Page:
Living theology: the discovery, understanding, and critical revision of James Wm McClendon Jr.’s biographical method
James McClendon is a theologian with a small loyal following. His Biography as Theology contained the suggestion that the practice of theology could be improved by attending to narratives of current faithful lives. This method was fuelled by the notion that images (metaphors) were of special significance in the connection between convictions (the subject of theology) and how that life is embodied. The implications of this suggestion are the focus of this thesis.
The methodological approach of having empathy and imagination as guiding approaches to hermeneutics and rationality is taken throughout this study. This project seeks to explore McClendon’s thought by applying his own convictions as to how theology should progress. After a biographical study of McClendon himself his biographical method is examined – first through its initial form via Biography as Theology, and then in the implicit metaphoric manifestations present in his later work. Image-based thinking is found to be present throughout, although McClendon himself avoids wading into the waters of metaphor theory and its implications for this type of thinking. Following McClendon’s own understanding that critical revision is necessary within the task of theology, I respond by allowing a reading of McClendon to be informed (and transformed) by Mark Johnson.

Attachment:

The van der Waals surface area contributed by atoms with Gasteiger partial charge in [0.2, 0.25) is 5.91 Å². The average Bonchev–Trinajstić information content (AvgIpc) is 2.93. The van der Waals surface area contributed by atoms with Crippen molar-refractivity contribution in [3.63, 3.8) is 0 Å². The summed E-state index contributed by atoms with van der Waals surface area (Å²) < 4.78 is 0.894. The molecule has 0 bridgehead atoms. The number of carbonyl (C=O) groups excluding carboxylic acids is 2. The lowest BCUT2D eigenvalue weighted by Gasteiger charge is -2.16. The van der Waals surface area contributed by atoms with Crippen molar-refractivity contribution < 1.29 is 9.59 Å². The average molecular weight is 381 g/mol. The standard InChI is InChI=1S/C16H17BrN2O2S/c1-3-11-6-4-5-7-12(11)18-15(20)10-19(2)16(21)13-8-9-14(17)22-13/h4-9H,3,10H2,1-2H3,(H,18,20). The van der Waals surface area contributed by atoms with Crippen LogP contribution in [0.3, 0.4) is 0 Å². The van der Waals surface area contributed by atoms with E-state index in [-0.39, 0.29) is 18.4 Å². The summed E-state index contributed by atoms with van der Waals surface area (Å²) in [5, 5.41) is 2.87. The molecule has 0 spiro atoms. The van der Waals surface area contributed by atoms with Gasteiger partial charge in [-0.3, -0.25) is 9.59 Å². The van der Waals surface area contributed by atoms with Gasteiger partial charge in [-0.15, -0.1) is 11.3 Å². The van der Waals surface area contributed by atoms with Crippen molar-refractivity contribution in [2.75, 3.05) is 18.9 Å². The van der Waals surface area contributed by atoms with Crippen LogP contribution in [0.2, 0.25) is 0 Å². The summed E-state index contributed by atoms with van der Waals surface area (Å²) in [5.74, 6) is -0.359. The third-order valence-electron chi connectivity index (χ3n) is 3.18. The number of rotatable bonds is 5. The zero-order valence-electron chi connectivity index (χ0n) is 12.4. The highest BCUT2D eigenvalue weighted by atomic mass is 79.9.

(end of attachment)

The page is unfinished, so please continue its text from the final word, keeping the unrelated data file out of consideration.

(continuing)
Johnson, a leading philosopher within conceptual metaphor theory suggests that metaphor is primarily a matter of thought and action, and only derivatively linguistic. This has significant implications for McClendon’s image-based method. Proposals are made for the potential integration of Johnson’s proposals and McClendon’s approach. These are tested in a critical re-examination of McClendon’s treatment of Christology. Conclusions are then drawn concerning the study of McClendon, the application of Johnson, and theological method in a wider context.